For example, a buy-to-let property worth £275,000 would cost £12,000 in stamp duty. Meanwhile, a purchase at £150,000 would cost a much more affordable £5,000 in stamp duty land tax. There’s a big difference and it’s something all landlords need to think about.
When landlords consider an investment, working out the potential yield is all-important. A yield is defined as the potential returns that can be generated from an investment, expressed as a percentage. Gross yields can be calculated by dividing annual rental income by the purchase price of the property and then multiplying this by 100 to give a percentage. You then have to factor in running costs and things like landlord insurance to work out your actual yield.
Cheaper properties have the potential to offer a higher average yield. However, areas with lower house prices are likely to have lower average rents. It's therefore beneficial to find a reasonably priced property in an area with high tenant demand and potential growth. And this is why more affordable cities with thriving rental markets like Manchester, Newcastle and Leeds remain popular with investors.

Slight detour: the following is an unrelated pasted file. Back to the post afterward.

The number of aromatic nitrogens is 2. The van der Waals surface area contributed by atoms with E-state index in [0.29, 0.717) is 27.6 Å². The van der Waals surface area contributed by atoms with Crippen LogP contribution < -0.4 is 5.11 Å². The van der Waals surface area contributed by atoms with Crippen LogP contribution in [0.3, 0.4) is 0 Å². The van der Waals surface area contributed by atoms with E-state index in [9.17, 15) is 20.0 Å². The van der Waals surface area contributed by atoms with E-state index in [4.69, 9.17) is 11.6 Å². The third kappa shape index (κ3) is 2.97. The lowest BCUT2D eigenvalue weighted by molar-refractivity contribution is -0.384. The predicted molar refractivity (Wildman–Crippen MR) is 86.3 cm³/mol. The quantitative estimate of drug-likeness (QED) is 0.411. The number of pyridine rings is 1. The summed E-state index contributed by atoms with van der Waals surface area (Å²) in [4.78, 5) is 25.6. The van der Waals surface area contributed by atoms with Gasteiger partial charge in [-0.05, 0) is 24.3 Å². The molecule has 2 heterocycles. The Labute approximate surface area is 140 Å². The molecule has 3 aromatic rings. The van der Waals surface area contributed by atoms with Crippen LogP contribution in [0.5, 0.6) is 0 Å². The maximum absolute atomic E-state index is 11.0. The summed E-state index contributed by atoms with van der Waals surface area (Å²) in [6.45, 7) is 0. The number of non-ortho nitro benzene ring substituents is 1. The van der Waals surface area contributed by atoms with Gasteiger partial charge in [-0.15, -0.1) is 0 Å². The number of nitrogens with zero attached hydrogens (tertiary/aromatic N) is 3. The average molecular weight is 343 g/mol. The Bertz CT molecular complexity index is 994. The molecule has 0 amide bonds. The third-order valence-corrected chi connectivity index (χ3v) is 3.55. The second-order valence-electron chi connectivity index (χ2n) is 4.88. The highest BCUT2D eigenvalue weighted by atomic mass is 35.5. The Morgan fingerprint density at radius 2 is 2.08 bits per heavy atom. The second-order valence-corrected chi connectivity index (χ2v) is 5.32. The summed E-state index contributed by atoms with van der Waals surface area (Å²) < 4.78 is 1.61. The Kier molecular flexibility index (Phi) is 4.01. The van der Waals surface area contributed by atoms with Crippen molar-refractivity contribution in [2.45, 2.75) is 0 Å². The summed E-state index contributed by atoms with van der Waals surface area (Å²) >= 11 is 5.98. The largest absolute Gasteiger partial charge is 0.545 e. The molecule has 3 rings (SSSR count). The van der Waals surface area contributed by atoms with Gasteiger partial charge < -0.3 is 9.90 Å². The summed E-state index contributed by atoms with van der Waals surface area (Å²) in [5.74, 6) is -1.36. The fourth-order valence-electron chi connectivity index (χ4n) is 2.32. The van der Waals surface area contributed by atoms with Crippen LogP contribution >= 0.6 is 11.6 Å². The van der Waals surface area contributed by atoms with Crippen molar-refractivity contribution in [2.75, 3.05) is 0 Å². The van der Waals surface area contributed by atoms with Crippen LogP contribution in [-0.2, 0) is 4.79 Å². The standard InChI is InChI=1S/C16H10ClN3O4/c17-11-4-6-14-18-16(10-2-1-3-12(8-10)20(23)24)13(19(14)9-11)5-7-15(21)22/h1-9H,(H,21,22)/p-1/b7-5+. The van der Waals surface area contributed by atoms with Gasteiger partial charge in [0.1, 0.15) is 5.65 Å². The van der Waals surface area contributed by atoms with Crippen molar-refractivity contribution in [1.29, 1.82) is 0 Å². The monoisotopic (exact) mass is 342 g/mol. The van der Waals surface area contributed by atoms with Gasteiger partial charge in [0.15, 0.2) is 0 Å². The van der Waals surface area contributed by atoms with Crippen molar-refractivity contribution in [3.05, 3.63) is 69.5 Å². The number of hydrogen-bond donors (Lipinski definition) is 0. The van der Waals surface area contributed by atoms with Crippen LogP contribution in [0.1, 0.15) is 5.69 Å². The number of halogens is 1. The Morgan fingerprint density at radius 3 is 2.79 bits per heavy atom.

Another beneficial method of pre-investment research is looking into current and future rental hotspots and market trends. Most hotspot reports will focus on potential yields, although some will focus on average annual rental growth.
Predominantly, these reports will highlight cities and towns in the North as the most profitable locations to rent. This is due to more affordable purchase prices, which can lead to higher potential yields, providing that the local rental market is active and growing.
Being a successful landlord may well have become just that little bit harder over the past few years, but that’s not to say that buy-to-let investment can no longer be profitable. With the right research, approach and tools, landlords looking to expand their portfolios can remain safe in the knowledge that they are maximising their chances of making a shrewd investment.